Showing posts from March, 2016

A real piggy of a diet

It all started with a bag of pork rinds and a bottle of wine.             I was in the checkout lane and an older gentleman and his wife who I frequently see at the YMCA where I instruct came up behind me. “Let’s see what she eats to stay so fit and healthy.”             It was only a quick trip to the store. I looked at him and laughed while the cashier rung up pork rinds and wine. “Diet of champions?” I replied in giggles.             It just so happened that the bag of pork rinds, which strangely enough my family loves, came with an error. There was no flavor sprinkled on them, as the package stated, and instead of a savory salt and vinegar taste all we got was the bland fried skin of a pig. I thought it must be a random goof, so the next time I was at the store, I picked up another bag.             The same, tasteless fried skin. Something was terribly wrong.             The two bags sat on my counter for a few days, while I contemplated what to do. I could take them bac

Mom's intuition strikes again

Sometimes, mothers just know. Mothers know things that are things are going to happen even before they happen.   We have extra eyes, extra ears, and some other maternal sixth sense. We can toss good sense and reason out the window in exchange for a gut feeling, and chances are we’ll be happy we did. Such was the case when my daughter’s friend came jogging up to me.   She said my kid had fallen on her scooter and had asked for me to go to her. I instantly knew something was wrong because, as a rule, our children do not simply lay there if they are hurt.   They are the ones who brush it off and continue to play while the blood cakes in their socks. They are tough. When I was called for, something had to be different.   I saw my daughter lying there on the ground, holding her hand.   I checked the wound and saw a tiny scrape, and no blood. Maternal warning sirens started going off in my head—if there was a big cut, I would know why she was so upset. Trying to stay calm and not fl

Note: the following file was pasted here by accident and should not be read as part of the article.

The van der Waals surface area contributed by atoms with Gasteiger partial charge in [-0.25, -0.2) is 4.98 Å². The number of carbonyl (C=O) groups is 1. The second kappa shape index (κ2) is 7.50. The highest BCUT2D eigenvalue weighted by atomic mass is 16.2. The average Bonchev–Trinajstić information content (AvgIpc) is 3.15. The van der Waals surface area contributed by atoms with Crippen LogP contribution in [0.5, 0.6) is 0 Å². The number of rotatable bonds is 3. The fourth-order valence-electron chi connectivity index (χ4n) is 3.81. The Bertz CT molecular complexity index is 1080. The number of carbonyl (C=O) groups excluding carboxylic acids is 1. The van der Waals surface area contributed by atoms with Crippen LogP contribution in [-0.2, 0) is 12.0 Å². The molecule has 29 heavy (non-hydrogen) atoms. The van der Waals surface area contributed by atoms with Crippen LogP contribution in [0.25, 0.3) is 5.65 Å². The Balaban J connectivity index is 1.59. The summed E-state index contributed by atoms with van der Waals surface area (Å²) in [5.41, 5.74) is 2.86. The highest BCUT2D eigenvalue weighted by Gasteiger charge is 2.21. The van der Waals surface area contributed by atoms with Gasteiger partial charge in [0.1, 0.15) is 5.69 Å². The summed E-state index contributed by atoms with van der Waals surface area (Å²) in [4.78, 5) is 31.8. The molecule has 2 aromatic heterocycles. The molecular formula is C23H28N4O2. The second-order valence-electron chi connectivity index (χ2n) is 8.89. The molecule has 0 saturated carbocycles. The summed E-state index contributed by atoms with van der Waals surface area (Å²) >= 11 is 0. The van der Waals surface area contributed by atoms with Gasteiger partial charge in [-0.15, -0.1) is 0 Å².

The boo-yah's of the end of school

I remember clearly the satellite radio program we were listening to, back when that free trial was making our car rides more exciting.  A fast talking man was the host, and he was telling his loyal listeners about a game that his children play called “Boo-Yah.”  If you are not familiar with the term “booyah,” you should be.   It’s a great and entertaining word.   Often used as a shout of joy or an in-your-face exclamation, booyah is also a type of soup or stew of presumable Belgian origin that is made throughout the upper Midwestern united states.   Photos of it online make me hungry. But in this case, the game Boo-Yah (with added hyphen) is a great way to pass the time, especially on road trips. The game goes like this: One person chooses a topic, usually a parent or other responsible person so that the topic has nothing to do with bathrooms.   The topic needs to be something broad enough that everyone can have multiple opinions on it.   For example, potato chips would not make

The Summer itch

It happens before the poison ivy comes into full bloom and before the mosquitos emerge from the stagnant water of spring. It comes before the bee stings and the sunburn that you want to rub even though you know the pain will skyrocket with the very first touch. It is the summer itch, the unscratchable sensation that you are ready for our warm season to be here to stay. My parents are born and raised Clevelanders. In their retirement, they decided to move to a sunny Carolina climate and have lived there for the past 10 years before returning home to Ohio. This is their first real spring back in the Buckeye State, and I want to pass them some hydrocortisone cream because oh boy, they are itchy. “I went to the nursery and bought some plants for my garden. They told me not to plant them yet, but I don’t want to wait and I looked at the long range forecast and…” I had to cut her off. “Mom,” I said. “Have you completely forgotten what Ohio is like in early May? We could very well